Economics and policy:  The economy is roaring, and port conditions are improving.

  • Although we have been getting questions about “stagflation,” the current state of the economy might be better described as “growthflation.” Inflation is clearly rising.  Although Q3 GDP was soft, the Q4 data are suggesting a stunning rebound.

The Atlanta FRB’s GDPNow forecast, which plots the path of GDP for the current quarter based on the flow of economic data, is projecting a growth rate of 8.6%.  Although we think the FOMC will move slowly to raise rates (and the Omicron variant will likely support that point), if the Fed wanted to raise rates, there is enough economic growth to support tighter policy…at least for now.

China news:  The U.S. is hinting at nuclear talks with Beijing, and the Commerce Department expands the Entity List.

  • The recent silo building activity and the hypersonic missile test have led Washington to consider nuclear talks with Beijing. The U.S. and China don’t have the same level of nuclear protocols that the U.S. and Russia have, a holdover from the Cold War.  There is no “hot line” and China hasn’t been part of nuclear weapons talks.  Now that China is clearly embarking on building a more sophisticated nuclear arsenal, it would make sense to create some of the basic ground rules to avoid an accidental nuclear exchange.
  • At the same time, the U.S. is expanding its Entity List to Chinese companies working on quantum computing. Twelve new companies were added to the list which restricts technology exports.
  • There is an underlying skepticism about China’s economic data. In general, we find it useful to assume that any number with a hard target will likely be manipulated.  Thus, data that isn’t on Beijing’s radar can sometimes offer insights into China’s economy.  China’s CO2 emissions unexpectedly fell in Q3, which probably reflects the downturn in the property sector.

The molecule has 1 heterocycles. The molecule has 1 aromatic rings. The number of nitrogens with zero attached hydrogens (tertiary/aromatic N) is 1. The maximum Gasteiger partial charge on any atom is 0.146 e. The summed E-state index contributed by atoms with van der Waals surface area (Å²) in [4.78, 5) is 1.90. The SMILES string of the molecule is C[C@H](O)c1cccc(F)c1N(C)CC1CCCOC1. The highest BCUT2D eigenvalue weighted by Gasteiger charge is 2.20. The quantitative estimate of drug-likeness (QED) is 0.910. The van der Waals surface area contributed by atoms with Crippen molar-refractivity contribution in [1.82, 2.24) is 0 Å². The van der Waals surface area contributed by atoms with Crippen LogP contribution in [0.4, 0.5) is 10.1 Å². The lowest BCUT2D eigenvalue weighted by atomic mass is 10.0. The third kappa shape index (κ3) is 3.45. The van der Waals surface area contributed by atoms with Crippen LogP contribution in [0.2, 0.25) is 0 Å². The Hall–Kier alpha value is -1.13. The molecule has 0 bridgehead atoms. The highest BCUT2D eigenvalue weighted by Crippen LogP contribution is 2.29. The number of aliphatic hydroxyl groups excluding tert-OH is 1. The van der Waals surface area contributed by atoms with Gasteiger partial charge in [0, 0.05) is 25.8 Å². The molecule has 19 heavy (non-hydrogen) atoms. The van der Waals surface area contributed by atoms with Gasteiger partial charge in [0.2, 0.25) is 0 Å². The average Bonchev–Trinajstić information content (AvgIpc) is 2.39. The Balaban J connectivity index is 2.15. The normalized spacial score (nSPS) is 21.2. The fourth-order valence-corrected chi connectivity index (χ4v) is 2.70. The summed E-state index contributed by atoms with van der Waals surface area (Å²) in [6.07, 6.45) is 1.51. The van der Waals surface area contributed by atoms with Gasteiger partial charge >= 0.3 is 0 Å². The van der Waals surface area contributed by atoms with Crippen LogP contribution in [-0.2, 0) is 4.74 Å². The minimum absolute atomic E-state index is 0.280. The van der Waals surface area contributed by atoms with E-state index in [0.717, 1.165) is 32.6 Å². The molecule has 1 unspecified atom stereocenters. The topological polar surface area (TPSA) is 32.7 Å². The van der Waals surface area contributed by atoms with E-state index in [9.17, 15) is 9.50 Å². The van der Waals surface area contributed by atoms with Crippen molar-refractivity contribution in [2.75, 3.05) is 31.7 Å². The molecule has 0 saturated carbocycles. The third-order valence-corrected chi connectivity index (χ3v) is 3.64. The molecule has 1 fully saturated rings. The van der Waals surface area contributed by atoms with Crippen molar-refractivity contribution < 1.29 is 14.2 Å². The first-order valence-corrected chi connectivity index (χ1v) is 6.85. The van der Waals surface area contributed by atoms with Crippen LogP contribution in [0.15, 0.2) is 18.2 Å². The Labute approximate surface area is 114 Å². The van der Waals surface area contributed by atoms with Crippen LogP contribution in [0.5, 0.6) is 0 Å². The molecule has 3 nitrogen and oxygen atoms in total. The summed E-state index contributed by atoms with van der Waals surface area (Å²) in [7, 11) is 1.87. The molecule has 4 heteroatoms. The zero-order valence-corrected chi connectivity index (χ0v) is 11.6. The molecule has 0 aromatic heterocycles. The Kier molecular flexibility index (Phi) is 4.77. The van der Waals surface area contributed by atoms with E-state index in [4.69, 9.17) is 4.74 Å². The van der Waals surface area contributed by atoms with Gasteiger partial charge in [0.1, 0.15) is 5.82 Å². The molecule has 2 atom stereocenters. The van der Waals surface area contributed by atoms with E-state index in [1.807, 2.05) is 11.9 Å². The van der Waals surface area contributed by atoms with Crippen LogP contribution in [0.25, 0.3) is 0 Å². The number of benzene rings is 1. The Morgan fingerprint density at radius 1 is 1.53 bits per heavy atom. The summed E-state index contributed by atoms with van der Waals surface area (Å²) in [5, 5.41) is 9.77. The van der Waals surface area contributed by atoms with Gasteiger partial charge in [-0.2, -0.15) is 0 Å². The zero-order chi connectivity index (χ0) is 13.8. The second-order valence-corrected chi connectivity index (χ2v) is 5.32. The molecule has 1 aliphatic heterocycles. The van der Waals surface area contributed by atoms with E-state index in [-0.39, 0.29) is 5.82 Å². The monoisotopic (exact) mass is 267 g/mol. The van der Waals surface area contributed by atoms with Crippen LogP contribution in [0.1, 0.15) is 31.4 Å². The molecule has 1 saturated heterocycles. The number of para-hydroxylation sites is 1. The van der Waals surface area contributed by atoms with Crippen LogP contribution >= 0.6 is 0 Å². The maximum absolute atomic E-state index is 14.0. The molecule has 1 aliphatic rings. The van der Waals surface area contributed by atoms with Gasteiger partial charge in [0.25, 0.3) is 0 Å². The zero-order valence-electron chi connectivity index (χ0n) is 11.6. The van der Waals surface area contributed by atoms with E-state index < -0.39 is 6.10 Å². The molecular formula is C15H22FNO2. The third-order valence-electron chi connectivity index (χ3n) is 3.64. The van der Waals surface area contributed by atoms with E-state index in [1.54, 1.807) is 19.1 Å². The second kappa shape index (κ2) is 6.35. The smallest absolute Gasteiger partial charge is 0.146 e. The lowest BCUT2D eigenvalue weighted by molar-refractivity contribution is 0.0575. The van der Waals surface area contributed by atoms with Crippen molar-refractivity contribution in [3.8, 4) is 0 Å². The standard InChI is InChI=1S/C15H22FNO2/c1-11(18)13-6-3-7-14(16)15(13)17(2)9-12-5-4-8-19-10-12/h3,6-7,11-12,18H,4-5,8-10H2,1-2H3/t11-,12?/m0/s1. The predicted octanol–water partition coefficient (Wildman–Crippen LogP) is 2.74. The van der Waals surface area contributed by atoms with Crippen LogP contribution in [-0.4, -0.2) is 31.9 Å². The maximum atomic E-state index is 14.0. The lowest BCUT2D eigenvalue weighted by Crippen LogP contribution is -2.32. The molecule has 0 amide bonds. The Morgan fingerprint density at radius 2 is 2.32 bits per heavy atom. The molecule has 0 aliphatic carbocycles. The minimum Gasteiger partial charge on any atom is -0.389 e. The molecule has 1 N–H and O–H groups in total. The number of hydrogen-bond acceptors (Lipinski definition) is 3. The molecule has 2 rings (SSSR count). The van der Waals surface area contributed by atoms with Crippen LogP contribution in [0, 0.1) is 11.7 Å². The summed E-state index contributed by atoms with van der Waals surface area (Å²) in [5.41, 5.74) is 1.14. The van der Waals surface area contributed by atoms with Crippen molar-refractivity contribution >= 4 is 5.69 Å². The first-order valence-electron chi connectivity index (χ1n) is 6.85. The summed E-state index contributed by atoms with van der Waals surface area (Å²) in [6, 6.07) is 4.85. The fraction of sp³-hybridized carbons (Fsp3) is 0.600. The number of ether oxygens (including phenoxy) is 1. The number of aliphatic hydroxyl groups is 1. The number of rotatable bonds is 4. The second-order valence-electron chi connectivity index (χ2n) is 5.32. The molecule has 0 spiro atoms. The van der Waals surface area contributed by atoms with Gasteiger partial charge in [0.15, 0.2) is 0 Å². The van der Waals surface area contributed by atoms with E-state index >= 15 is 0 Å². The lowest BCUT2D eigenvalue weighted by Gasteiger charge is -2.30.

• There are reports that local governments are issuing “coal coupons,” which are ration cards that give the holder a certain amount of coal. As coal prices rise, it may become difficult for households to purchase heating fuel on the open market.  The ration cards provide fuel at a set cost.  Coal coupons were common during the Mao era and reflect the degree of scarcity of heating fuels.  Basic economics suggests that such measures usually lead to shortages as companies dislike providing the product at below-market prices.
  • China has asked Didi (DIDI, USD, 7.88) to delist from U.S. markets so as to avoid disclosing sensitive data.
  • In a speech, a former government official suggested that tech companies should pay a tax when they trade their users’ personal data. Huang Qifan, the former mayor of Chongqing, made the argument.  This disclosure may be a trial balloon to judge the firms’ reactions, but a data tax would be another tool in controlling Chinese tech firms.

International roundup:  There were contested elections in Honduras over the weekend, and Ukraine warns of a coup.